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County commissioner calls for patience as protests continue in Elizabeth City, Raleigh

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A Pasquotank County commissioner called out North Carolina’s political leaders for demanding the release of body-worn camera footage from county deputies that would show how Andrew Brown Jr. died from a gunshot wound.

“Rushing the gathering of evidence and interviewing of witnesses would hurt any future legal case that might be brought in the wake of this tragedy,” said Lloyd Griffin, the chairman of the commissioners. “People including some politicians who want to score political points or become cable news celebrities too often forget that, which could negatively impact the investigation.”

Griffin’s statement came days after both Gov. Roy Cooper and Attorney General Josh Stein put out statements calling for the immediate release of the video.

In 2017, Stein succeeded Cooper, who had served as the attorney general for 16 years.

The men were joined by fellow Democrats like Sen. Ben Clark and Rep. Graig Meyer, who put out statements of their own asking for the immediate passage of Senate Bill 510, which would require the release of body-worn camera footage within 48 hours of a shooting by an officer.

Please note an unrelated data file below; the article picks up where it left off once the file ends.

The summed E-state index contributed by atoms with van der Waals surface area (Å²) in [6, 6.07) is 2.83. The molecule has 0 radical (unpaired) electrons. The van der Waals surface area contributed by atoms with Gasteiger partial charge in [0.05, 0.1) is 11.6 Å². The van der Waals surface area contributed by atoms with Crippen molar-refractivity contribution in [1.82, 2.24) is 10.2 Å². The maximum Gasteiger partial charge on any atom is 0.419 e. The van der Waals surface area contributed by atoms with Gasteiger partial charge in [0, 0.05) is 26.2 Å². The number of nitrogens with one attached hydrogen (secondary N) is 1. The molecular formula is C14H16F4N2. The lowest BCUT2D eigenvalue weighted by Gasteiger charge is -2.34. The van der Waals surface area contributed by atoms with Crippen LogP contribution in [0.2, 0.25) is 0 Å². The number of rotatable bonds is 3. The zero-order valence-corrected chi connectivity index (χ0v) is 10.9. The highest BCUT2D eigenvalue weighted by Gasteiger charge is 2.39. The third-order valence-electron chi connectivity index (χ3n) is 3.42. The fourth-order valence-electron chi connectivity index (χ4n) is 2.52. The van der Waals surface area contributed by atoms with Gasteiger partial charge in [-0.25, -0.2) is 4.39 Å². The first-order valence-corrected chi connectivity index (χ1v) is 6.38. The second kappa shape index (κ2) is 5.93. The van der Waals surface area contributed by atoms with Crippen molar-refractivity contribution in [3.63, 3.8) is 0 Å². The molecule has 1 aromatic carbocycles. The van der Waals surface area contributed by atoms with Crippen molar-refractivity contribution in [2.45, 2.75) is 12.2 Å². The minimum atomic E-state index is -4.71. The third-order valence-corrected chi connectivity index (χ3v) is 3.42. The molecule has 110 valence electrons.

On Saturday night, Pasquotank County Sheriff Tommy Wooten said he would petition the courts to release the footage if he could be assured that it would not hinder the ongoing investigations into the shooting.

Griffin’s statement backed Wooten. “The commissioners support Sheriff Wooten, who is trying to maintain public safety in our county while also being responsive to the needs of the Brown family and those concerned about this shooting,” he wrote. “It’s easy to criticize and it’s hard to lead.”

Pasquotank County Commissioners Chairman Lloyd Griffin

Pasquotank County Commissioners Chairman Lloyd Griffin

Protests in Elizabeth City, Raleigh

For the fifth consecutive day, protesters took to the streets of Elizabeth City on Sunday. Among the places where protesters walked were the intersection leading to the Southgate Mall shopping center and past P.W. Moore Elementary School, around the corner from Brown’s home.

And in downtown Raleigh, protesters geared up Sunday evening for a vigil to honor Brown’s life, along with Ma’Khia Bryant, a 16-year-old girl, shot and killed by police in Columbus, Ohio.

Yakob Lemma, a student at Enloe High School, said he couldn’t enjoy the small win of seeing Minneapolis police officer Derek Chauvin convicted in the death of George Floyd, a Black man who died after Chauvin knelt on his neck for more than nine minutes. He said that small victory was immediately drowned out by four more people killed by officers throughout the United States.

A member of the Wake County Black Student Coalition, Lemma spoke at Sunday’s vigil as a growing crowd of about 100 people gathered at Moore Square, many holding flowers.

Earlier, Lemma said he feels like he should be home doing homework and relaxing but as a Black teen he needed to do something after an emotional and traumatic week.

Lemma said he lost hope.

“I just always have to remember that I have to keep going,” Lemma said. “I can’t just sit here anymore. I can’t just sit here and do nothing.”

Staff writer Adam Wagner contributed.

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